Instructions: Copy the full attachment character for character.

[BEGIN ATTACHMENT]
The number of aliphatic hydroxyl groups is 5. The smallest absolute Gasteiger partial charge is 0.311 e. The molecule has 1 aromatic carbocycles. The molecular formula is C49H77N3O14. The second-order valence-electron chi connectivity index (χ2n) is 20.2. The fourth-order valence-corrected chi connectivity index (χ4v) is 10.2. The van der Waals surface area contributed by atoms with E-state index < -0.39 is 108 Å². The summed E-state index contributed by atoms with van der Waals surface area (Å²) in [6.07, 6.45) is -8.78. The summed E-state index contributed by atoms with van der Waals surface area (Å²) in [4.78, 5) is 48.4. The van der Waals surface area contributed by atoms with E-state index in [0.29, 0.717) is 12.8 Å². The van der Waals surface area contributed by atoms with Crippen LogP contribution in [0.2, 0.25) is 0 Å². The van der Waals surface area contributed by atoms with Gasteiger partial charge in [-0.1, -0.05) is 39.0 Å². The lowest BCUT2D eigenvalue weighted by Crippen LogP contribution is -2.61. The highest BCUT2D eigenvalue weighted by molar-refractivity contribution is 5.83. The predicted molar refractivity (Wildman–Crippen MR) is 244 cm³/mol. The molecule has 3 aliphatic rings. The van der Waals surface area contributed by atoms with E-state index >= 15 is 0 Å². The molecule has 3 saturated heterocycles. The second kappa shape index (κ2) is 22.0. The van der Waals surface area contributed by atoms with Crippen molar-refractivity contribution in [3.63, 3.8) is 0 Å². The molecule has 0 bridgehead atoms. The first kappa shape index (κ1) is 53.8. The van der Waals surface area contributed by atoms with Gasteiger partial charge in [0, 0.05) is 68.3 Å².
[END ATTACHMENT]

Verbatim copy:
The number of aliphatic hydroxyl groups is 5. The smallest absolute Gasteiger partial charge is 0.311 e. The molecule has 1 aromatic carbocycles. The molecular formula is C49H77N3O14. The second-order valence-electron chi connectivity index (χ2n) is 20.2. The fourth-order valence-corrected chi connectivity index (χ4v) is 10.2. The van der Waals surface area contributed by atoms with E-state index < -0.39 is 108 Å². The summed E-state index contributed by atoms with van der Waals surface area (Å²) in [6.07, 6.45) is -8.78. The summed E-state index contributed by atoms with van der Waals surface area (Å²) in [4.78, 5) is 48.4. The van der Waals surface area contributed by atoms with E-state index in [0.29, 0.717) is 12.8 Å². The van der Waals surface area contributed by atoms with Crippen LogP contribution in [0.2, 0.25) is 0 Å². The van der Waals surface area contributed by atoms with Gasteiger partial charge in [-0.1, -0.05) is 39.0 Å². The lowest BCUT2D eigenvalue weighted by Crippen LogP contribution is -2.61. The highest BCUT2D eigenvalue weighted by molar-refractivity contribution is 5.83. The predicted molar refractivity (Wildman–Crippen MR) is 244 cm³/mol. The molecule has 3 aliphatic rings. The van der Waals surface area contributed by atoms with E-state index >= 15 is 0 Å². The molecule has 3 saturated heterocycles. The second kappa shape index (κ2) is 22.0. The van der Waals surface area contributed by atoms with Crippen molar-refractivity contribution in [3.63, 3.8) is 0 Å². The molecule has 0 bridgehead atoms. The first kappa shape index (κ1) is 53.8. The van der Waals surface area contributed by atoms with Gasteiger partial charge in [0, 0.05) is 68.3 Å².